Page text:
Scenes
      Languages
         Spoken Languages: English 5.1
         Spoken Languages: English
         Spoken Languages: Français
         Subtitles: English (For the Hearing Impaired)
         Subtitles: Français
         Subtitles: Español
         Subtitles: Off
   1982 International Theatrical Cut
      Introduction by Ridley Scott
      Play
      Scenes
      Languages
         Spoken Languages: English 5.1
         Spoken Languages: English
         Spoken Languages: Français
         Subtitles: English (For the Hearing Impaired)
         Subtitles: Français
         Subtitles: Español
         Subtitles: Off
   1992 Director's Cut
      Introduction by Ridley Scott
      Play
      Scenes
      Languages
         Spoken Languages: English 5.1
         Spoken Languages: English
         Spoken Languages: Français
         Subtitles: English (For the Hearing Impaired)
         Subtitles: Français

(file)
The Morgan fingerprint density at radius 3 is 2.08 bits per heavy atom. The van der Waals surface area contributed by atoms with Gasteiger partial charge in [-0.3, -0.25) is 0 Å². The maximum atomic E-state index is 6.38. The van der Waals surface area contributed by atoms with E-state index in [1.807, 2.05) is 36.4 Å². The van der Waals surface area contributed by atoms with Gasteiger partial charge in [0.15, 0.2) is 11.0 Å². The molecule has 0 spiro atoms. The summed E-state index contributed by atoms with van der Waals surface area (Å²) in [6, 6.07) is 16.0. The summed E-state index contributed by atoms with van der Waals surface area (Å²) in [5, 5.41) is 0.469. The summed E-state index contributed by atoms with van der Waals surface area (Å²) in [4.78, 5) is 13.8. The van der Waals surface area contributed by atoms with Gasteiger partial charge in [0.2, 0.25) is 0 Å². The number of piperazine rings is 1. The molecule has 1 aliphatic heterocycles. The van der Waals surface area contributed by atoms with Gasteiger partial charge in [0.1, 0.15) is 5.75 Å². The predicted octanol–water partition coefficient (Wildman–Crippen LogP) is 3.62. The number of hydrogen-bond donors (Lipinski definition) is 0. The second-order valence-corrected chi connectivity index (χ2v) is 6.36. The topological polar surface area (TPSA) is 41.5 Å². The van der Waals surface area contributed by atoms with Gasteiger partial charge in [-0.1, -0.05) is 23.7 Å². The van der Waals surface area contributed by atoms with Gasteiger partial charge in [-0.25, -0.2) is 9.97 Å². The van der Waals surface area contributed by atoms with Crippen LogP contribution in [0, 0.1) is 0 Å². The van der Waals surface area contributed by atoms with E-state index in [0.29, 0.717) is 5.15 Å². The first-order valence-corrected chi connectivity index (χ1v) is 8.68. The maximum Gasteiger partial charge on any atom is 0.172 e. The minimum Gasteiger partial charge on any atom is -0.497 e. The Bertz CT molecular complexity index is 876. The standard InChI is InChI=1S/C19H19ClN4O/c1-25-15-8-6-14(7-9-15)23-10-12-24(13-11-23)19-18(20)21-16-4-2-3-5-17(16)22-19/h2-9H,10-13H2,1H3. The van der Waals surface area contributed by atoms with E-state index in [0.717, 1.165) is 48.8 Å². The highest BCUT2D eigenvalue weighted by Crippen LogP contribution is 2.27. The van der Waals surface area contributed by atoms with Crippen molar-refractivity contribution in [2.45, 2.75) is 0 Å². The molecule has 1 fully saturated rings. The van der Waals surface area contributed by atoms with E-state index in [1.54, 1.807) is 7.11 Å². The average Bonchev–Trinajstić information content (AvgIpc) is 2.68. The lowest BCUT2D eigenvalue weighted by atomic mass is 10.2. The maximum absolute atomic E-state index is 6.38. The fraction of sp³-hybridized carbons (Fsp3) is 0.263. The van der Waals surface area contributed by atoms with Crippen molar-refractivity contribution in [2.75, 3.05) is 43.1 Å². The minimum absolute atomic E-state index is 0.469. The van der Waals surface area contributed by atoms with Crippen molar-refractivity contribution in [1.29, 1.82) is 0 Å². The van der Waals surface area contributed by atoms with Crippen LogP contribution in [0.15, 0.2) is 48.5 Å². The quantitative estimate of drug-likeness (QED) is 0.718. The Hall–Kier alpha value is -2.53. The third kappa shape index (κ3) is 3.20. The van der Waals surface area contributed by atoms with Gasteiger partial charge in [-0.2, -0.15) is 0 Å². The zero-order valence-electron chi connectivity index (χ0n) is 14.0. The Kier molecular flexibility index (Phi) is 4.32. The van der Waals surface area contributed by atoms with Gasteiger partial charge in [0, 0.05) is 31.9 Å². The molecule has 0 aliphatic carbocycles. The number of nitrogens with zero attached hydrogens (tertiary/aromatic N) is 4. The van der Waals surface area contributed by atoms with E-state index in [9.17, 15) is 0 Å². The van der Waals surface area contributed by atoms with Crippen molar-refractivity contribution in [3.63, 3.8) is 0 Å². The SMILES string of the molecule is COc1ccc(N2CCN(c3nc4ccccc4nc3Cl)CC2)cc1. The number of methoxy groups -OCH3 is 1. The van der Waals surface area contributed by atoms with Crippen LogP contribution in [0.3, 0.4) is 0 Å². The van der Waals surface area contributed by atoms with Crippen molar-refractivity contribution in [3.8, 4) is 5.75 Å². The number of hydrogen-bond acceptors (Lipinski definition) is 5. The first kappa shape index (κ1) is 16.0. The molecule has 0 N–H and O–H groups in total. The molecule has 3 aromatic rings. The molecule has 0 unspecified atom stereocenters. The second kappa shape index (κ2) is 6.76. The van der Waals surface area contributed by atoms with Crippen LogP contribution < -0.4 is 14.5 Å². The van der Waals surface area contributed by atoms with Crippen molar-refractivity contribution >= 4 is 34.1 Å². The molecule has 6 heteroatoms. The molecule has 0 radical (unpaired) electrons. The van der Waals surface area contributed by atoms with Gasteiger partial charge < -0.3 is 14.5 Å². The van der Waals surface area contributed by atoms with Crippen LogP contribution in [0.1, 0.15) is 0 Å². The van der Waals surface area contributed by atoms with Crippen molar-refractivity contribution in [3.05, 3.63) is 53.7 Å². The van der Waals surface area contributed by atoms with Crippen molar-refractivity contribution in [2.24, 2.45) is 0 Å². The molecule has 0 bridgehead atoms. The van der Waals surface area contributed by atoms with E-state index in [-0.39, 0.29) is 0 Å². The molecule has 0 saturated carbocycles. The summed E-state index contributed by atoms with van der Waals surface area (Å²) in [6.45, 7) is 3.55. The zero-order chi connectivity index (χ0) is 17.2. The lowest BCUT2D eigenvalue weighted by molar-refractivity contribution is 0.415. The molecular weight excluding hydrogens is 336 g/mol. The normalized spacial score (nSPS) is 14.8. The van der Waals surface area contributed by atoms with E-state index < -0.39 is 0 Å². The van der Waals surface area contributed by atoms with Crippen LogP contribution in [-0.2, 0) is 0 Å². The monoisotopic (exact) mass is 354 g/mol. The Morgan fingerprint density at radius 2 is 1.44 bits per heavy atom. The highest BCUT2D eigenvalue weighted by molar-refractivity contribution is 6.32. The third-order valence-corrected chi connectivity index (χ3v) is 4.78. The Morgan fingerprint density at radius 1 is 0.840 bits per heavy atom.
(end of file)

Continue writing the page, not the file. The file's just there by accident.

Subtitles: Español
         Subtitles: Off
Disc #4 -- Blade Runner: Enhancement Archive
   Access
      Play All Featurettes
   Inception
      The Electric Dreamer: Author Philip K. Dick
      Sacrificial Sheep: The Novel vs. the Film
      Philip K. Dick: The Blade Runner Interviews
         Introduction
         Play All
         Inspiration for "Electric Sheep"
         The Meaning of "Electric Sheep"
         Wanting to Write the Script
         Hollywood
         Not Asked to Write to Script
         Adapting Books to Movies
         Being Left Out of the Production
         Problems With the First Screenplay
         Hating Hampton Fancher's Script
         Lashing Out Against "Blade Runner"
         Meeting Ridley Scott
         Loving David Peoples' Script
         Viewing "Blade Runner" Footage
         Harrison Ford
   Fabrication
      Signs of the Times: Graphic Design
      Fashion Forward: Wardrobe and Styling
      Screen Tests: Rachael and Pris
      The Light That Burns: Remembering Jordan Croneweth
      Deleted and Alternate Scenes
         Play All
         Introduction
         Tears in the Rain (Alternate Opening Titles)
         I'm Deckard
         A Real Dandy
         Bryant's Point of View
         Visiting Holden
         Rep Detect File
         Zero-Zero-Zero
         1187 Hunterwasser
         Chew's Specialty
         Heading Home
         An Oddball Genius
         Memories